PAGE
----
Another outer half guy. The Yankees have all these pull hitters and yet most of them seem to hit outside pitches the hardest, and McCann is no exception. He tied Teixeira with 66 balls in play at 100+ mph. It’s amazing to me McCann and the other guys can reach out and pull a pitch that far away from them with such authority. So if you want to limit hard contact, I guess the best way to pitch these guys is inside? That sounds a little weird given their pull tendencies, but the pitch location plots don’t lie.
Okay, this is more like what I expected. Gardner is an all-fields hitter and the majority of his 53 100+ mph batted balls came on middle-middle pitches. There are a few on the inner half and a few on the outer half, but in general, Gardner hit the ball the hardest when it was right down the middle. That makes perfect sense. Brett’s not a brute masher like most of the other guys ahead of him in this post. He makes the hardest contact on mistake pitches over the plate.
Ellsbury had 46 batted balls register 100 mph or better and, like Gardner, most of them came on middle-middle pitches. He did some more damage on down and away pitches and less on inside pitches than Brett, but generally the pitch locations are similar. These two aren’t power hitters. The pitcher has to give them something in the heart of the plate for them to really drive it.
Ellsbury had one more 100+ mph batted ball than Gregorius in 77 fewer plate appearances. Didi is another guy who does most of his damage on pitches out over the plate, but he also showed the ability to reach out and drive pitches on the outer half this past season. Well beyond the outer half too. Gregorius had a handful of 100+ mph batted balls on pitches off the plate. Pretty crazy.
The Yankees worked with Didi this summer and in June or so he seemed to make a concerted effort to use the opposite field more often. His plot of 100+ mph batted balls ostensibly reflects that approach.
This plot covers Ackley’s entire season, not just his time with the Yankees. He had 47 total 100+ mph batted balls in 2015, including nine with the Yankees. Ackley has tremendous natural hitting ability, and although it hasn’t shown up in the stats yet, he does a good job of covering the entire plate based on the plot. He hit balls 100+ mph that were in, out, down, middle-middle … basically everywhere but up, which doesn’t appear to be uncommon.
I am really curious to see a full season of Ackley next year, and not just because of this plot. Getting away from the Mariners and into hitter friendly Yankee Stadium is one hell of a change of scenery for a talented left-handed hitter.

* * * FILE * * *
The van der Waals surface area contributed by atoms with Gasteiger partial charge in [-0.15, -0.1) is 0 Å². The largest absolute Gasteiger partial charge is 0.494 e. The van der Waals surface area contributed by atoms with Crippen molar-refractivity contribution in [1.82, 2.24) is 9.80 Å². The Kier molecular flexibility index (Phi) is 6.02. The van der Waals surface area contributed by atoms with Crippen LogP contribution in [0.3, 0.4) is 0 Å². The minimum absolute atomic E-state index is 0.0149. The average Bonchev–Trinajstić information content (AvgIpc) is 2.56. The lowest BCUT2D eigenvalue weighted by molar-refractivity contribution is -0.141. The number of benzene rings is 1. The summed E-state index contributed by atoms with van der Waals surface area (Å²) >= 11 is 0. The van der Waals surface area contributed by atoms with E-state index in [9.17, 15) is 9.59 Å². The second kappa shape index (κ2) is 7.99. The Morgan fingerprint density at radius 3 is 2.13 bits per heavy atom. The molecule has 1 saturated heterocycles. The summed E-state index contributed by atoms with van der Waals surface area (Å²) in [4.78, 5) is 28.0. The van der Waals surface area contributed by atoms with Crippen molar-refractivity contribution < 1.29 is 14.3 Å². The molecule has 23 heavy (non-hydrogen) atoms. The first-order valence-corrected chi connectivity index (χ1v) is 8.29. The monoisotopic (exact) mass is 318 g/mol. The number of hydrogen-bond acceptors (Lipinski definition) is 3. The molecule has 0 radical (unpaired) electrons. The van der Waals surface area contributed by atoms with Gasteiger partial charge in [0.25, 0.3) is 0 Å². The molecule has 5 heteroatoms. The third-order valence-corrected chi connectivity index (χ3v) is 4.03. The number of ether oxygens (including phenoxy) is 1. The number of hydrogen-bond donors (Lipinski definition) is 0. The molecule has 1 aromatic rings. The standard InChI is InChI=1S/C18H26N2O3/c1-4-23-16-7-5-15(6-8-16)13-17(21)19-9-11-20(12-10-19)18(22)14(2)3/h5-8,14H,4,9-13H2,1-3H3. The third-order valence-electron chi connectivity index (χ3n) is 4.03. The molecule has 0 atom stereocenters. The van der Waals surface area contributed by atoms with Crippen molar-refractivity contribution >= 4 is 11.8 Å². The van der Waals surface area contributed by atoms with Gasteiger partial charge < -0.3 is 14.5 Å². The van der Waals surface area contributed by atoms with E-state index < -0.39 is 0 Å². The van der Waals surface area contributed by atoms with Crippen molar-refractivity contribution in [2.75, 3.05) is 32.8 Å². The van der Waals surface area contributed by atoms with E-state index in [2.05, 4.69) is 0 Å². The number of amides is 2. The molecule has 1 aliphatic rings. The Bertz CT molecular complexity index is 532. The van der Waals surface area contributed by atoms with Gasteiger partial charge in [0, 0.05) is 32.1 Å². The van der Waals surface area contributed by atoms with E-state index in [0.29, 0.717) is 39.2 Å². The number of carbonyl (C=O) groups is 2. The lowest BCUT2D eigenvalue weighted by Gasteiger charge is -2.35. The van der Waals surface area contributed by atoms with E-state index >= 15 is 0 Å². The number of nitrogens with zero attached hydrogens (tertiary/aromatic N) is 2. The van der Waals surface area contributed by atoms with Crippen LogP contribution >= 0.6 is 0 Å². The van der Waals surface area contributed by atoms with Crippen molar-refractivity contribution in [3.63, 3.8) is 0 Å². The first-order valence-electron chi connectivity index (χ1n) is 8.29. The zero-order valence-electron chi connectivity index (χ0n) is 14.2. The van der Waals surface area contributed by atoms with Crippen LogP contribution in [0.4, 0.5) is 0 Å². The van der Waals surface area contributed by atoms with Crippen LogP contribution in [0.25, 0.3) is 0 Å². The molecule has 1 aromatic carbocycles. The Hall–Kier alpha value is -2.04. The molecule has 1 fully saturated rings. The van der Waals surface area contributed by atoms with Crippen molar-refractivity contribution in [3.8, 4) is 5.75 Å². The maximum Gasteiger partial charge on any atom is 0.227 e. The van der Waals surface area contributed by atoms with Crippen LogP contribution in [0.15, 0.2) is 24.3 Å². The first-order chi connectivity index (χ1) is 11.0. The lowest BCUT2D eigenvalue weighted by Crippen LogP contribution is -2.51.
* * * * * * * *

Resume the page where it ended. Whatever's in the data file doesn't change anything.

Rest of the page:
Bird wasn’t around very long this past season but his 35 batted balls with a three-figure exit velocity were ninth most on the team, ahead of guys with (many) more plate appearances like Chris Young (30) and Stephen Drew (24).
Based on the pitch location plot, Bird does his most damage on pitches down in the zone, which sorta jibes with opponents trying to beat him upstairs with fastballs all the time. I don’t think Bird has an uppercut swing, or at least not an extreme one like McCann or Teixeira, but the lower half of the strike zone is his wheelhouse. He can go down and golf pitches.
Hicks, who so far is the Yankees’ only notable pickup of the offseason, had 35 batted balls of 100+ mph last season. As a right-handed batter, he was all about the low pitch. He could really go down and drive low pitches with authority from the right side of the plate.
As a left-handed batter, Hicks had the hardest contact on pitches middle and away. Not so much inside. That is his weaker side of the plate, historically, but being a left-handed hitter in Yankee Stadium comes with some perks. I’m looking forward to seeing what the Yankees and the hitting coaches do with him next season. There are reasons to believe Hicks is on the verge of really breaking out.
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The Yankees had a bunch of other guys on the roster this past season who are still with the team, but they didn’t hit many 100+ mph batted balls at all. That group includes Rob Refsnyder (seven 100+ batted balls), Slade Heathcott (seven), Brendan Ryan (four), and Mason Williams (three). Click the links in parentheses for each player’s pitch location plot, if you’re interested.